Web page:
Previous researches have established that the swim speed of some microcrustaceans is influenced by chemical compounds emitted by conspecifics. We examined the hypothesis that cuticular compounds present on the body surface of A. franciscana, the most widespread member of Artemia genus, play a role in the swim speed of conspecific males. The movements (swim) of one male confronted to a sponge soaked with female or male cuticular extract, were recorded during 30 minutes and the swim speed was determined using a behavioral tracking software (Ethovision 3.1, Noldus Technologies). As a control, the movements of one male confronted to a sponge soaked with salty water or with a mixture of the solvents used in the extraction (chloroform-methanol), was recorded. The results showed that cuticular compounds from either female or male increase 1.5 (ca.) times the swim speed of males in comparison with the controls treatments salty water and the solvents. There was no a significant difference between the controls (salty water and chloroform-methanol). Chemical characterization was developed by sterification of the cuticular extracts and analyses by GC-FID and GC-MS. Four saturated fatty acid (myristic acid, palmitic acid, estearic acid, arachidic acid) and five insaturated fatty acids (oleic acid, linoleic acid, linoleic acid 3n3, cis-11-eicosanoic acid, euric acid) were identified. Myristic acid was found in female cuticular extract, but not in male cuticular extract. Results suggest that chemical compounds present in the cuticular surface of A. franciscana females could have an important role in the intra-specific recognition in this specie.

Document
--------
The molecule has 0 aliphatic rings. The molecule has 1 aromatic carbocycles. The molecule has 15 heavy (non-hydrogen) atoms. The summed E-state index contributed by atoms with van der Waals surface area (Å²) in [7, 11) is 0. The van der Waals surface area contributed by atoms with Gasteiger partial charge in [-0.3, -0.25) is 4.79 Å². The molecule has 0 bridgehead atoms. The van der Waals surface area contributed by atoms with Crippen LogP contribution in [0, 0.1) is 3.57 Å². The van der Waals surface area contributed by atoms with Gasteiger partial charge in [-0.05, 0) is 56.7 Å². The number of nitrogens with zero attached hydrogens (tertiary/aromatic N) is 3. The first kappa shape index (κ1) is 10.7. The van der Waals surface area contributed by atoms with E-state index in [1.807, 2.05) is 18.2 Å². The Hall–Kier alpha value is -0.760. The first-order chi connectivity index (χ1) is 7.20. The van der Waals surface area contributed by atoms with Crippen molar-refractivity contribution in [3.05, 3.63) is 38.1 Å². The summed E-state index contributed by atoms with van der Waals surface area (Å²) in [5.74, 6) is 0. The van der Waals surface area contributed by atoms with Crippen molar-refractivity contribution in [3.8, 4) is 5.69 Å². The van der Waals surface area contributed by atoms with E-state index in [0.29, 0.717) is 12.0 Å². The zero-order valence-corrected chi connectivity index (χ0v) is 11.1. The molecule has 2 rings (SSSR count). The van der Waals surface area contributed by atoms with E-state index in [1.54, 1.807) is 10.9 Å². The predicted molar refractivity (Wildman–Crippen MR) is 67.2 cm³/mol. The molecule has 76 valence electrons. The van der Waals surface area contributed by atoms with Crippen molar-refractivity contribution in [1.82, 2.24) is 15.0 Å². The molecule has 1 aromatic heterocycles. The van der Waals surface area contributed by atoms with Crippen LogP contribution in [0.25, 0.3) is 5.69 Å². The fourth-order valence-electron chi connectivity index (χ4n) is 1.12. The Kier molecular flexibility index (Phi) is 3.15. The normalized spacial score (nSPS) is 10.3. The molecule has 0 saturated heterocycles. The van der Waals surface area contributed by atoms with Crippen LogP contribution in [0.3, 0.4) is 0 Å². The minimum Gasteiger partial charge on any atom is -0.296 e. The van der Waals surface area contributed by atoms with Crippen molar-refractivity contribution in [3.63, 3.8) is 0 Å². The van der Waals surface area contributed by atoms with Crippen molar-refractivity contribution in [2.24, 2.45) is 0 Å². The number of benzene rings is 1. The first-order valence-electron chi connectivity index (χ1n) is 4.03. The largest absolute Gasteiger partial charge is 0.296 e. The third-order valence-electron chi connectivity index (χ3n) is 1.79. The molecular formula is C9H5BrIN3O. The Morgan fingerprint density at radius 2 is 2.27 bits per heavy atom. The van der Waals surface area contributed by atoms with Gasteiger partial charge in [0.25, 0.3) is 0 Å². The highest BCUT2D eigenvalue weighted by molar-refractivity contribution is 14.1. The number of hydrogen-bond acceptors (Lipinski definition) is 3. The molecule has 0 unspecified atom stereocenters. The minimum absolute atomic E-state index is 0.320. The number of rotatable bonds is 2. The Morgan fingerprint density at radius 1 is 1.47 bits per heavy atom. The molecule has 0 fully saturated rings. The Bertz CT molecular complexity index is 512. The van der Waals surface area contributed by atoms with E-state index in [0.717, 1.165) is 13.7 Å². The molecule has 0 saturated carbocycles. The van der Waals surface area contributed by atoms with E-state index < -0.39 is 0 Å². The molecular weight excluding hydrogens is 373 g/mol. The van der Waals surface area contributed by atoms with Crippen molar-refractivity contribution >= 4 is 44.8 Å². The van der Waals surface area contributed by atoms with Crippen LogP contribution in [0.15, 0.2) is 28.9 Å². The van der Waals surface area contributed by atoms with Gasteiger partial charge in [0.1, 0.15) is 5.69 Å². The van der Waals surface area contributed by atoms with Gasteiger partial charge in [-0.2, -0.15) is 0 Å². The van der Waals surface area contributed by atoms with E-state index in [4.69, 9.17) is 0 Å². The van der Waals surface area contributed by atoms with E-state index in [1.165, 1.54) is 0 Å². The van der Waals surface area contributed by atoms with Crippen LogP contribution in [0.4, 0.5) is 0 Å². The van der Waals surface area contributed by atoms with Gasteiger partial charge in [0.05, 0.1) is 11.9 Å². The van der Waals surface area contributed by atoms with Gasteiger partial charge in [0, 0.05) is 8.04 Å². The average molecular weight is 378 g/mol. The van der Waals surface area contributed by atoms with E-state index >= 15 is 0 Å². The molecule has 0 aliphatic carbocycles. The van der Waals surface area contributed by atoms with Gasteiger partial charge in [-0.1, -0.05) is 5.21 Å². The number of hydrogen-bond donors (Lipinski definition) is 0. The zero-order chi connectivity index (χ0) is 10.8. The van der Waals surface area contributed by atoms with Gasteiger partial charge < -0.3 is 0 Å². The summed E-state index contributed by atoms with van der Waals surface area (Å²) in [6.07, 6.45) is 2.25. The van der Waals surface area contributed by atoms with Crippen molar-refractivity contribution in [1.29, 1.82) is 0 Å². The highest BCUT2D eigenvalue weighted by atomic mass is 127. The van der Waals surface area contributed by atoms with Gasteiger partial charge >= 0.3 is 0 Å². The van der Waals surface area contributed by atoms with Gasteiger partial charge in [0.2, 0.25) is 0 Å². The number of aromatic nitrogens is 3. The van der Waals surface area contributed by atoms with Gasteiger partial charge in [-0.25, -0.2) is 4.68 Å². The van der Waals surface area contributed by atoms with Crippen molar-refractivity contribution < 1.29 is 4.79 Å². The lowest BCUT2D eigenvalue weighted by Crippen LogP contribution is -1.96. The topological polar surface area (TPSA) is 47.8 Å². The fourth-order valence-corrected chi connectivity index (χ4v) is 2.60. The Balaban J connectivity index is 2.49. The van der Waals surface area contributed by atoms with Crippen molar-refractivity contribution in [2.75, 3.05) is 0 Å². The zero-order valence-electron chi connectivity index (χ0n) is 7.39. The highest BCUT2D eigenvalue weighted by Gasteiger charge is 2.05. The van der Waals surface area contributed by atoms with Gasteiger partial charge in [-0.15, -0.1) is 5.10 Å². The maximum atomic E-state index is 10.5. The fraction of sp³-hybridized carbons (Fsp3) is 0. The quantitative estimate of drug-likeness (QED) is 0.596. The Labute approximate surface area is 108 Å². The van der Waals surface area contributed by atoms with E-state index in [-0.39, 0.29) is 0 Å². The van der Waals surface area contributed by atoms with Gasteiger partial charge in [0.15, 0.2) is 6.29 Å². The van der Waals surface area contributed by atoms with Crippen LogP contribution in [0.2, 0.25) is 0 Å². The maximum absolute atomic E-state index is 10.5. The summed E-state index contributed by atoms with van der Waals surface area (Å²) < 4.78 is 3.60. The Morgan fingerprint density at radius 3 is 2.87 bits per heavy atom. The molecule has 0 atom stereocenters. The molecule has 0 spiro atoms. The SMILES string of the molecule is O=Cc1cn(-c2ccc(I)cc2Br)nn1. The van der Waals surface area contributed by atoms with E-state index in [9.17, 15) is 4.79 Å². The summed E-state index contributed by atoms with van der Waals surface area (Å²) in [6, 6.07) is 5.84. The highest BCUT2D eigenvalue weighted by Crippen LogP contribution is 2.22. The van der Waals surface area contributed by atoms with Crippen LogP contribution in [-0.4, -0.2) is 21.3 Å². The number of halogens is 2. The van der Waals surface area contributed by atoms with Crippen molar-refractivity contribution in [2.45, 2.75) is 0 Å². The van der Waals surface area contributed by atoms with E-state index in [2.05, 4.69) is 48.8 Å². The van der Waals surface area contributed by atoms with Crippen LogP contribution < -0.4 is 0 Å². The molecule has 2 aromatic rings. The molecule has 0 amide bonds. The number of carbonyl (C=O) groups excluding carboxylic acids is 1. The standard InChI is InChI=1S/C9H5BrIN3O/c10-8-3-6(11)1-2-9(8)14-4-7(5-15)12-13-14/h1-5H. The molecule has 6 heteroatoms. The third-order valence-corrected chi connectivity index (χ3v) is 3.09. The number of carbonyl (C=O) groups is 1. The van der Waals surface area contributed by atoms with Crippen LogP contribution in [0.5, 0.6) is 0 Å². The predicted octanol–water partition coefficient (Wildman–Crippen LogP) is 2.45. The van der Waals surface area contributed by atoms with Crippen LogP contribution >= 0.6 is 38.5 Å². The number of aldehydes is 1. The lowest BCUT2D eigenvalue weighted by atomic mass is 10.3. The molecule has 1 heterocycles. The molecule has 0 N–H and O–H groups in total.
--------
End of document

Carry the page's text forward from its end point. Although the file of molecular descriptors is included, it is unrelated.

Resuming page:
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Copyright (c) 2016 Carola Tapia, Leonardo Parra, Ana Mutis, Gonzalo Gajardo, Andrés Quiroz